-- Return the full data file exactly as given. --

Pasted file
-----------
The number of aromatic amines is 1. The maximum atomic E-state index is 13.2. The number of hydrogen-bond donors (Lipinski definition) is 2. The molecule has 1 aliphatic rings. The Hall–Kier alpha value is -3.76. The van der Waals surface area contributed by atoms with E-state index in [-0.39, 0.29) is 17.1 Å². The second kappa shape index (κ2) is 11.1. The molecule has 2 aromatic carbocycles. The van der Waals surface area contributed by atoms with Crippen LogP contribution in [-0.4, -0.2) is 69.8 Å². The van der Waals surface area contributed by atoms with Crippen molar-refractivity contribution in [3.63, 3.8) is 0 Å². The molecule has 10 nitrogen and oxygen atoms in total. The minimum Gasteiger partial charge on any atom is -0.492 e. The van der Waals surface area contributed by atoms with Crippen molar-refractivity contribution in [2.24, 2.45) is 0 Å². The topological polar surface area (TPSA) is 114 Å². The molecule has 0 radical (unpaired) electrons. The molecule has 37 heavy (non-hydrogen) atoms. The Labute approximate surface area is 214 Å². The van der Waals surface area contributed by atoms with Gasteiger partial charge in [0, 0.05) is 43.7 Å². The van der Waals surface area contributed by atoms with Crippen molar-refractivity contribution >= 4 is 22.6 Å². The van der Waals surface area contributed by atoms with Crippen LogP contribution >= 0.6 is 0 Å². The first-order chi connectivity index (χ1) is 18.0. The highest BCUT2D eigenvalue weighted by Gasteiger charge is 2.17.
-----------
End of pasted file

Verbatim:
The number of aromatic amines is 1. The maximum atomic E-state index is 13.2. The number of hydrogen-bond donors (Lipinski definition) is 2. The molecule has 1 aliphatic rings. The Hall–Kier alpha value is -3.76. The van der Waals surface area contributed by atoms with E-state index in [-0.39, 0.29) is 17.1 Å². The second kappa shape index (κ2) is 11.1. The molecule has 2 aromatic carbocycles. The van der Waals surface area contributed by atoms with Crippen LogP contribution in [-0.4, -0.2) is 69.8 Å². The van der Waals surface area contributed by atoms with Crippen molar-refractivity contribution in [3.63, 3.8) is 0 Å². The molecule has 10 nitrogen and oxygen atoms in total. The minimum Gasteiger partial charge on any atom is -0.492 e. The van der Waals surface area contributed by atoms with Crippen molar-refractivity contribution in [2.24, 2.45) is 0 Å². The topological polar surface area (TPSA) is 114 Å². The molecule has 0 radical (unpaired) electrons. The molecule has 37 heavy (non-hydrogen) atoms. The Labute approximate surface area is 214 Å². The van der Waals surface area contributed by atoms with Gasteiger partial charge in [0, 0.05) is 43.7 Å². The van der Waals surface area contributed by atoms with Crippen molar-refractivity contribution >= 4 is 22.6 Å². The van der Waals surface area contributed by atoms with Crippen LogP contribution >= 0.6 is 0 Å². The first-order chi connectivity index (χ1) is 18.0. The highest BCUT2D eigenvalue weighted by Gasteiger charge is 2.17.